Henry: Portrait of a Serial Killer, from 1986, is the filmmaking equivalent to being shot in the gut and kicked into a pool of sewage to bleed out. That's not a pullquote you should hope to see on any future home video releases, but I mean it in the most earnest, admiring way possible. There are horror movies whose nihilistic extravagance is such that you half feel that that the filmmakers are just con artists even when it's possible (as it's frequently not) to mount some kind of artistic defense of that nihilism. This is not true of Henry - indeed, calling it a horror movie of any kind is reductive and possibly outright wrong. If there was ever a movie whose entire purpose was to make the audience feel completely awful about human beings without any catharsis or the tiniest whisper of hope that would make me feel completely confident in tossing out the judgment "oh yeah, this is capital-G Great Cinema, no two ways about it", this is the one.

Directly but unofficially based on the life of serial killer Henry Lee Lucas, Henry is a film in which almost nothing happens. Henry (Michael Rooker) needs a place to stay, so he falls in with his old prison buddy Otis (Tom Towles), right at the same time that Otis's sister Becky (Tracy Arnold) has come to stay. Before and during his time with Otis, Henry kills a whole shitload of people, and eventually Otis joins in the fun. If it is possible for Henry to feel anything remotely like the emotion that people like you and I describe as "love", he starts feeling it for Becky. Thus do 83 minutes pass by.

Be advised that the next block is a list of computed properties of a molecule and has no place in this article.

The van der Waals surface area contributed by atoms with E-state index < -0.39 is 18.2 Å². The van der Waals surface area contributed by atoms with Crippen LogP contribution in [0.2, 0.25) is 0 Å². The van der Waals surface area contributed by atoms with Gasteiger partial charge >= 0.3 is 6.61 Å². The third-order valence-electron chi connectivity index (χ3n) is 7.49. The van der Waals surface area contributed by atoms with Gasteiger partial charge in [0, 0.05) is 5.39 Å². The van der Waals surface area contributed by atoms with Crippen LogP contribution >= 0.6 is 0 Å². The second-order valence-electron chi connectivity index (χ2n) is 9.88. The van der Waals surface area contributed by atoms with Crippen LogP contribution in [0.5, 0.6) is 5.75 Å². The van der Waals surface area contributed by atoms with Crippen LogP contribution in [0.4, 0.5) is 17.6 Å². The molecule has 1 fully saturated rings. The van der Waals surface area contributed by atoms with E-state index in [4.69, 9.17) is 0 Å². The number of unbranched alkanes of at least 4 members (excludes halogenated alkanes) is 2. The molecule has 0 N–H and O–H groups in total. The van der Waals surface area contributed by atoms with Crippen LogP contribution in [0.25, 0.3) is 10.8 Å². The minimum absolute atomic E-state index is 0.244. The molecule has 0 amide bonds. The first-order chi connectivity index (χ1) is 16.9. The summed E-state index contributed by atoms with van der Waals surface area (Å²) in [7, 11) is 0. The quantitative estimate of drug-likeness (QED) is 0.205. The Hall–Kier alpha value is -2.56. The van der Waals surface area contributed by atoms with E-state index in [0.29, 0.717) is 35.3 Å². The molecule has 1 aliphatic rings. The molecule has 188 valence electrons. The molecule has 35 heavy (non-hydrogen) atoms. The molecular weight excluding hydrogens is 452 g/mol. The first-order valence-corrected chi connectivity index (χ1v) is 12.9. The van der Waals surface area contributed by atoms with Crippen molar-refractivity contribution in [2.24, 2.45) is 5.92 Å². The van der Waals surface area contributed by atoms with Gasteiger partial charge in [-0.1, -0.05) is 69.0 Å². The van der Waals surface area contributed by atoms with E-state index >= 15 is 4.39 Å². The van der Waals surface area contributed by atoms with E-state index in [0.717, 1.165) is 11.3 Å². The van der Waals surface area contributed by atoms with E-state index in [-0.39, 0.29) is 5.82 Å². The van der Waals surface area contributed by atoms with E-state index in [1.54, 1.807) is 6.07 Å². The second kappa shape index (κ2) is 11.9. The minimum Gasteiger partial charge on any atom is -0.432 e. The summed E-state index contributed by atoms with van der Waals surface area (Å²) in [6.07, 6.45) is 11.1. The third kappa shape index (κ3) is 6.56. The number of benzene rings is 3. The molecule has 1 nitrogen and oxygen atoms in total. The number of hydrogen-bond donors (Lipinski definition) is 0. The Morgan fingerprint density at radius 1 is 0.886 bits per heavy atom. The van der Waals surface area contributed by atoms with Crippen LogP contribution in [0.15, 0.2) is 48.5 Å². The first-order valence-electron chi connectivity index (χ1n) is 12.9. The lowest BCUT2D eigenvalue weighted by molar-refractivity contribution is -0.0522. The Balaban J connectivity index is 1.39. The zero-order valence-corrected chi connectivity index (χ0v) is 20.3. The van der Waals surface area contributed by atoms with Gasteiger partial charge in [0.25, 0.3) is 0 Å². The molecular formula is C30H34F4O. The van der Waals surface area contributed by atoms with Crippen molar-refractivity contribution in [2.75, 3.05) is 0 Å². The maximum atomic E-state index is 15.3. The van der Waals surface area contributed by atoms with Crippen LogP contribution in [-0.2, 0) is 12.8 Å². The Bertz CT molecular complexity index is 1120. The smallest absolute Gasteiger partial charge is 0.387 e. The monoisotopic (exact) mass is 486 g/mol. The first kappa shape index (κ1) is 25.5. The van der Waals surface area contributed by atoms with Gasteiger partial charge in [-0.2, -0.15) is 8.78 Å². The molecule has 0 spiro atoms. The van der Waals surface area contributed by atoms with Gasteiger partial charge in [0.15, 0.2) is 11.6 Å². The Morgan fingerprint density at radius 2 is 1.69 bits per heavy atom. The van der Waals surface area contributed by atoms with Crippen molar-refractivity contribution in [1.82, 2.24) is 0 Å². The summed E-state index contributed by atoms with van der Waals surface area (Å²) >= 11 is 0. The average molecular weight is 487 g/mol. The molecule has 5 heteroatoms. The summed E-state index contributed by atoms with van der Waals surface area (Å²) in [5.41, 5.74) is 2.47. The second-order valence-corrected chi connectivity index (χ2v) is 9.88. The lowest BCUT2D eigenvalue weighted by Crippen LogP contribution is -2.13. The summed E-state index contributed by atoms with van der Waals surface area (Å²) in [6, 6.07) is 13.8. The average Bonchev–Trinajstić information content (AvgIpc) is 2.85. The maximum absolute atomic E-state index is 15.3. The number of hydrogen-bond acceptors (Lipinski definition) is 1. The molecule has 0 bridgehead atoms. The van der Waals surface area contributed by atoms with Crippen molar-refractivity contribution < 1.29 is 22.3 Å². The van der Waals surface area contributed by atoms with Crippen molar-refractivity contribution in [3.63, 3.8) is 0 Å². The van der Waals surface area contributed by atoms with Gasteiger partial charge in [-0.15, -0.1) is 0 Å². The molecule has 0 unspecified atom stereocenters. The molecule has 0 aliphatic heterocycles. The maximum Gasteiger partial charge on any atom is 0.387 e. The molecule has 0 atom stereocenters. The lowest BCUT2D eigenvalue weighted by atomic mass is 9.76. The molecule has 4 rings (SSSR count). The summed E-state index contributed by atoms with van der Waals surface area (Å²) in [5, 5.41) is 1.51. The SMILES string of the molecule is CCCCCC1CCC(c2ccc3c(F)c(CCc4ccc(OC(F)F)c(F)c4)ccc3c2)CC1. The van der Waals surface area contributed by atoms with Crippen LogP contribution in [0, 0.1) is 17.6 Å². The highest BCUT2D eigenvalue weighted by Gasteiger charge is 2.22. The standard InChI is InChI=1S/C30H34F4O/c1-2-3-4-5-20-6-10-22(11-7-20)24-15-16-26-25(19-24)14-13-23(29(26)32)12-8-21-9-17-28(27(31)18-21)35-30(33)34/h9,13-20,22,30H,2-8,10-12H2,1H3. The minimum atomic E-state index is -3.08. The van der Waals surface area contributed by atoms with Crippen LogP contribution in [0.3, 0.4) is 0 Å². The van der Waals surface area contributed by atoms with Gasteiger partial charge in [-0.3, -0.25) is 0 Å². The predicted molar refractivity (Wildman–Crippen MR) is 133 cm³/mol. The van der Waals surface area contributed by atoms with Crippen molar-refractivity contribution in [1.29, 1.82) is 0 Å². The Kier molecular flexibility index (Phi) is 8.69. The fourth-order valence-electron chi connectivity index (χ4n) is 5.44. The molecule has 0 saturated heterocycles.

The film's limited scope can be at least partially explained by recourse to its production circumstances. It was made for pocket change by a borderline-amateur director named John McNaughton, who had previously made only a single film a documentary about Chicago gangsters during Prohibition. The producers planned to have him follow this relatively successful project with another documentary that fell through; with the money already lined up, they asked him to make a horror movie instead (the slasher boom was just barely still hanging on, which I imagine was a major influence on everybody's decision-making process). Henry is what he and co-writer Richard Fire came up with to maximise the microscopic budget: a film with very few speaking parts, no action, and many primitive gore effects, in which we virtually only ever see the aftermath of murder, not the murders themselves. It takes place in completely unadorned locations shot on the fly, captured with an extreme realism that's as much an accident as anything. There's not a molecule of polish or style in Charlie Lieberman's cinematography, just grainy footage apparently lit using available light, heavily reliant on long takes and wide shots. For the most part it doesn't even seem to have been color-corrected.